"The Rudiments of Wisdom, part four: Too Many Jacks"
Writer: Paul Cornell
Artists: Manuel Garcia (p), Mark Farmer (i), Guru eFX (colours)
Publisher: Marvel Comics
For the latest instalment of Wisdom, Paul Cornell offers up a strange story about an invasion of London by countless alternative-reality versions of Jack the Ripper, set against the breakdown of the titular Pete Wisdom's marriage-of-convenience to his fairy wife, Tink, which itself threatens to lead to war between the human world and the fairy realm. That synopsis should give you a good idea of the tone of the book, as Cornell continues to successfully wed a surreal fantasy vibe with an ongoing plot about a team of British secret agents who are tasked with managing various supernatural threats.
The book also provides more of its enjoyable brand of humour here, with the old-fashioned dryness of the Brummie Captain Midlands and the bizarre antics of the Skrull John Lennon generating laughs (although I'm becoming convinced that Cornell is trying to win a bet for how many comedy references he can squeeze into his script - Spinal Tap's "Saucy Jack," Stu Francis' "I could crush a grape," and the Spanish Inquisition sketch from Monty Python are all alluded to here). Again, the relaxed restrictions which are offered by Marvel's MAX imprint allow the book to get away with some slightly more adult language and content, but there's nothing here that comes off as gratuitous. If there's any complaint with the issue, it's that the villain isn't given much depth or characterisation - but considering the way Mo's encounter with him looks likely to play into the plot of the next couple of issues, it's perhaps unfair to write off his significance to the series just yet.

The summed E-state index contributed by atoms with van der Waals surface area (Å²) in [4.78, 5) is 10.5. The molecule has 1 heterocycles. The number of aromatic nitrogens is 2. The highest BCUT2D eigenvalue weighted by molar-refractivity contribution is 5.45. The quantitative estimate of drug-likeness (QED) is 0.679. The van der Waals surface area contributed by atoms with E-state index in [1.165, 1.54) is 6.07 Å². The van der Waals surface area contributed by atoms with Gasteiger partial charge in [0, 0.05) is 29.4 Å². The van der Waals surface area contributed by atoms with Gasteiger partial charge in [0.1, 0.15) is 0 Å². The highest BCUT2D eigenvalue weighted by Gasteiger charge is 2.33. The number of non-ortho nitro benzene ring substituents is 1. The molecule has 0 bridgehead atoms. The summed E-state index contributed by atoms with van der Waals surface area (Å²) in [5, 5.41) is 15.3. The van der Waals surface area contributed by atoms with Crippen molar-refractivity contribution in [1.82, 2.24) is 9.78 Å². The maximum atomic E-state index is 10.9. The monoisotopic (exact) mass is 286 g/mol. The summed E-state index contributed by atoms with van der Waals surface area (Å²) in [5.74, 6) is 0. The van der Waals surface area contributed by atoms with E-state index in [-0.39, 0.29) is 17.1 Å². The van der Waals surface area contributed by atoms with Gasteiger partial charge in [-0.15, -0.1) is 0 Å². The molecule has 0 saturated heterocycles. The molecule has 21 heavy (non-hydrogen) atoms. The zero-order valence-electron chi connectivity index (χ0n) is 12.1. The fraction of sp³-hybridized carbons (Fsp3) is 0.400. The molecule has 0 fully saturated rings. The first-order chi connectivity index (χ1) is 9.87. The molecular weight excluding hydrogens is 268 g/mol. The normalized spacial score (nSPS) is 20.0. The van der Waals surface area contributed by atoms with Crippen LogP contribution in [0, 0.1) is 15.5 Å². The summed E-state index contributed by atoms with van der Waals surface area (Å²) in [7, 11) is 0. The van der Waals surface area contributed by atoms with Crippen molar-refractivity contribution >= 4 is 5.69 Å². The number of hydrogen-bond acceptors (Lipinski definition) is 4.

I've grown completely accustomed to Manuel Garcia as the regular artist of the title now, and after two issues he's made the book his own just as much as previous penciller Trevor Hairsine did. His style captures the absurdity of the onslaught of alternative Rippers well, but he also does a good job with the more static scenes which see Pete Wisdom clash with his MI-6 counterparts - a conflict which carries conspiratorial undertones, and which ultimately threatens to destroy the team. Garcia's storytelling is clear, and he seems particularly good at choosing unusual perspectives from which to depict the action most effectively. In this way, he makes the most of Cornell's script, complimenting his writer in the way that a good artist should.
After a third issue which focused as much attention on its guest-star as its core cast, it's nice to see Wisdom return to a more character-centred story here, and one which feels much more like an important part of the ongoing story. I've enjoyed the way that the subplot of impending doom has been gradually built up without overshadowing the individual stories from month to month, and the cliffhanger ending of this issue suggests that the final issues will form more of a cohesive finale than the more self-contained adventures of the first few instalments. I'm looking forward to seeing how it all plays out.
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